The Practical Guide to Humanitarian Law

« Calling things by the wrong name adds to the affliction of the world. » Albert Camus.

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Civil Defense

When there are natural disasters, crises caused by accidents, or armed conflicts, “civil defense” measures and services—organized by the civilian and military authorities of a country—are implemented to guarantee the relief operations necessary for the protection of the civilian population and the maintenance of public order. The principal goal is to protect civilians, mainly by trying to limit the damage that may be suffered by civilian populations or objects. Civil defense includes preventive actions, such as preparing and training the civilian population and relief personnel, installing warning systems (e.g., fire alarms), and preparing and planning of emergency assistance or evacuation.

The 1949 Geneva Conventions and their 1977 Additional Protocols define civil defense as “the performance of some or all of the undermentioned humanitarian tasks intended to protect the civilian population against the dangers, and to help it to recover from the immediate effects, of hostilities or disasters and also to provide the conditions necessary for its survival. These tasks are:

  • warning;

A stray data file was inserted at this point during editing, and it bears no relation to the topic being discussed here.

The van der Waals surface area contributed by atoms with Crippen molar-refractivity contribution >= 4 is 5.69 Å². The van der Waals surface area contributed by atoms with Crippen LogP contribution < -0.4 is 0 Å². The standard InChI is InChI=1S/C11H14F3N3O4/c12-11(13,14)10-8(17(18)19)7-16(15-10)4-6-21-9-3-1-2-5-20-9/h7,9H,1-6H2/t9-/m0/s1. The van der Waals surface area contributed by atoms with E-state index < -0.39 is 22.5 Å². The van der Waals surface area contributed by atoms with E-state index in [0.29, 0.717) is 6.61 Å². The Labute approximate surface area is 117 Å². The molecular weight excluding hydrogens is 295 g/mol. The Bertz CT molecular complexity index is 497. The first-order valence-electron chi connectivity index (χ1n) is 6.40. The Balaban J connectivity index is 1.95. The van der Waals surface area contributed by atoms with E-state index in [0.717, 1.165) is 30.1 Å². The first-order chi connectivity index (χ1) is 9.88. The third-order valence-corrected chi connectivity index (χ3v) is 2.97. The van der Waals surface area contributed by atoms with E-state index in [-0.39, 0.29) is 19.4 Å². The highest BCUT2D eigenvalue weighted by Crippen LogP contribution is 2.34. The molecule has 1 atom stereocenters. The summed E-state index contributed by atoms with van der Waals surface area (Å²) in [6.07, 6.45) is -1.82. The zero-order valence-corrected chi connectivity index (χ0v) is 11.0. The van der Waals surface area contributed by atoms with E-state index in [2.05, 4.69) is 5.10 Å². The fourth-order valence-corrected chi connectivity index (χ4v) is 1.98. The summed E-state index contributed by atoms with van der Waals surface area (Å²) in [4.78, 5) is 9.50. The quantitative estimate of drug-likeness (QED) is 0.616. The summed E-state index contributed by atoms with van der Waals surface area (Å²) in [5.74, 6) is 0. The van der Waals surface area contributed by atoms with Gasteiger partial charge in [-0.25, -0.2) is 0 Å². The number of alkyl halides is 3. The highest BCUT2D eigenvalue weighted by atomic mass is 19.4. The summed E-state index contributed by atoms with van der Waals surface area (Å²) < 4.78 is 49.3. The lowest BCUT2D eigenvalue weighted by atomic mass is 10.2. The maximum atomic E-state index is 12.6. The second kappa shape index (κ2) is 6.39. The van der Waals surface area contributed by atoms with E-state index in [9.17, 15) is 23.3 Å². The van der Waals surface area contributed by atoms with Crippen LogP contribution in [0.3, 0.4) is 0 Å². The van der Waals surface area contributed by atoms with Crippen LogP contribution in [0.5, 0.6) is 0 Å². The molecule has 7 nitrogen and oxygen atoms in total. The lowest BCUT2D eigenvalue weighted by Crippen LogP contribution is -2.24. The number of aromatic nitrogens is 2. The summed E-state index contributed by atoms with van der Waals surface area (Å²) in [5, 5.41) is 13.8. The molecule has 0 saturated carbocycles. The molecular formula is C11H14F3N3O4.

• evacuation;
  • management of shelters;
  • management of blackout measures;
  • rescue;
  • medical services, including first aid and religious assistance;
  • firefighting;
  • detection and marking of danger areas;
  • decontamination and similar protective measures;
  • provision of emergency accommodation and supplies;
  • emergency assistance in the restoration and maintenance of order in distressed areas;
  • emergency repair of indispensable public utilities;
  • emergency disposal of the dead;
  • assistance in the preservation of objects essential for survival;
  • complementary activities necessary to carry out any of the tasks mentioned above, including, but not limited to, planning and organization” (API Art. 61).

International humanitarian law establishes specific provisions for the protection of civil defense personnel, as well as for the installations, equipment, and supplies they use (API Arts. 61–67). Because of the close links between civil defense services and military authorities (which help organize them), the personnel and organizations involved in such activities are protected by international humanitarian law, when they are assigned exclusively to the performance of the tasks listed earlier (API Art. 61):

  • Civil defense organizations and persons must not be the target of attacks or reprisals (API Arts. 62–65).
  • Civil defense organizations, their personnel, and their materiel must be identified by a distinctive sign: a blue triangle on an orange background (API Art. 66; API annex I Art. 15).

DisasterHumanitarian and relief personnelMedical servicesMissing persons and the deadPublic order

For Additional Information: Gasser, Hans Peter. “Protection of the Civilian Population: Civil Defense.” In The Handbook of Humanitarian Law in Armed Conflicts , edited by Dieter Fleck, 209–92. New York: Oxford University Press, 1995.

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